Badminton is a sport enjoyed and loved by lots of people around the world, it was first played in a country estate named Badminton in England around 1873, the root of the sport can be traced back to ancient Greece, China and India, and it is closely related to the old children's game battledore and shuttlecock.
The first un-official all-England badminton championships for men were held in 1899, and the first badminton tournament for women was held in the next year 1900. Although badminton was played by europeans in the early days, and once be dominated by Denmark, but the game has become very popular in Asia, there are many top players coming from Malaysia, Indonesia, Japan, India, South Korea and China in recent decades.
The Badminton World Federation (BWF, originally the International Badminton Federation) is the world governing body of the sport, that was formed in 1934.
In badminton games, players use lightweight rackets to hit a shuttlecock back and forth across the net without letting it touch the floor or ground within the boundaries of the court. The game demands excellent fitness: players require aerobic stamina, agility, strength, speed, precision and good body motor coordination.
Normally badminton is played by two people as "singles" (one against one, men's singles and women's singles) or four people as "doubles" (two against two, men's doubles, women's doubles, and mixed doubles).
In modern badminton games, players compete in best-of-three-games matches, It consists of 3 games, who wins two of the three games wins the match. A game is played to 21 points, provided that the winner has at least a 2-point advantage. If a 2-point advantage is never reached, the first player or team to score 30 points wins. Points were only awarded to the serving side until 2006, when the BWF adopted the “rally scoring” system, under which either side can score at any time.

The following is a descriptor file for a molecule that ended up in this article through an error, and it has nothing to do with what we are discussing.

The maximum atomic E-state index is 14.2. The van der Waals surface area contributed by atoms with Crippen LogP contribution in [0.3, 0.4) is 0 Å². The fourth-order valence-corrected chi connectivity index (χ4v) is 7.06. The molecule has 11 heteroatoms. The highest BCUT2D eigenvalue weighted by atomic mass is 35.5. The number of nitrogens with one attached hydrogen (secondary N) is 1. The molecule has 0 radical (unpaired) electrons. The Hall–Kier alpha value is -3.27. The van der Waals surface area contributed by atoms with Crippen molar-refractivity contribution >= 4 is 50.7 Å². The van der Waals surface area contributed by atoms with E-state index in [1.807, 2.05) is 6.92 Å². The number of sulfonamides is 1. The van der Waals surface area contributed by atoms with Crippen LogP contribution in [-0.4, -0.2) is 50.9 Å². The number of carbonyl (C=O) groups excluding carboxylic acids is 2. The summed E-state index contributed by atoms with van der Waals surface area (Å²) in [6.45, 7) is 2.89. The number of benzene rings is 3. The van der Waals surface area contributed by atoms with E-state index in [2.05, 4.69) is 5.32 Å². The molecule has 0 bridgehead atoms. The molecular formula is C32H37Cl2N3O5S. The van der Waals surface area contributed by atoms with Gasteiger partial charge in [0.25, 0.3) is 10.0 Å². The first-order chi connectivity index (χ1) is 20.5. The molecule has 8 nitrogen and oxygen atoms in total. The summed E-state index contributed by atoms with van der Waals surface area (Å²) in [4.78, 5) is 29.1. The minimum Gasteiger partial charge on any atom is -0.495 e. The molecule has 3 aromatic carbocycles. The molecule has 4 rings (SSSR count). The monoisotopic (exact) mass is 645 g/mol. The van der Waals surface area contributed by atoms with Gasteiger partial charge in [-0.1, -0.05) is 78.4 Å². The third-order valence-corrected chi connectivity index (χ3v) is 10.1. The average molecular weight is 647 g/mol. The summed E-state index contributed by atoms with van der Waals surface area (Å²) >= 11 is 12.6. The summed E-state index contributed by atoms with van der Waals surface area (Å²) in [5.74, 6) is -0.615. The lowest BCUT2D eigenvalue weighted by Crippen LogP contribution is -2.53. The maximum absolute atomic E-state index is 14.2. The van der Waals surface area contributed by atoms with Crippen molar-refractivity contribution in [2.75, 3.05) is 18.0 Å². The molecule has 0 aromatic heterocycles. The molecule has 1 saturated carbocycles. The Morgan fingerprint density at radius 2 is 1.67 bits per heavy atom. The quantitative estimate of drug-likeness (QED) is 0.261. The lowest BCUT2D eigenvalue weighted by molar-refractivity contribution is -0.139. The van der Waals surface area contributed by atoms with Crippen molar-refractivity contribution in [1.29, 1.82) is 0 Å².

This test will check your basic knowledge of badminton game.
Badminton Knowledge Test Sample Questions
Q1. If you are serving and your score is an even number you serve from which service court?
A. Right to left
B. Right to right
C. Left to left
D. Left to right
Q2. If the server wins a rally, where shall they then serve from?
A. The same service court as before
B. Anywhere on court
C. The other service court
D. Short service line
Q3. While serving, at the moment when the racket hit the head of shuttle, where must the contact point be?
A. Above the waist
B. Above the hip
C. Below the waist
D. Below 1.15 metres from the surface of the court
Q4. Points may only be scored by the serving side.
Q5. If ends are not changed during the match, after a few points and umpire make the correction, will the score still stand?
Answers Are :
Q1 (B), Q2 (C), Q3 (D), Q4 (B), Q5 (A),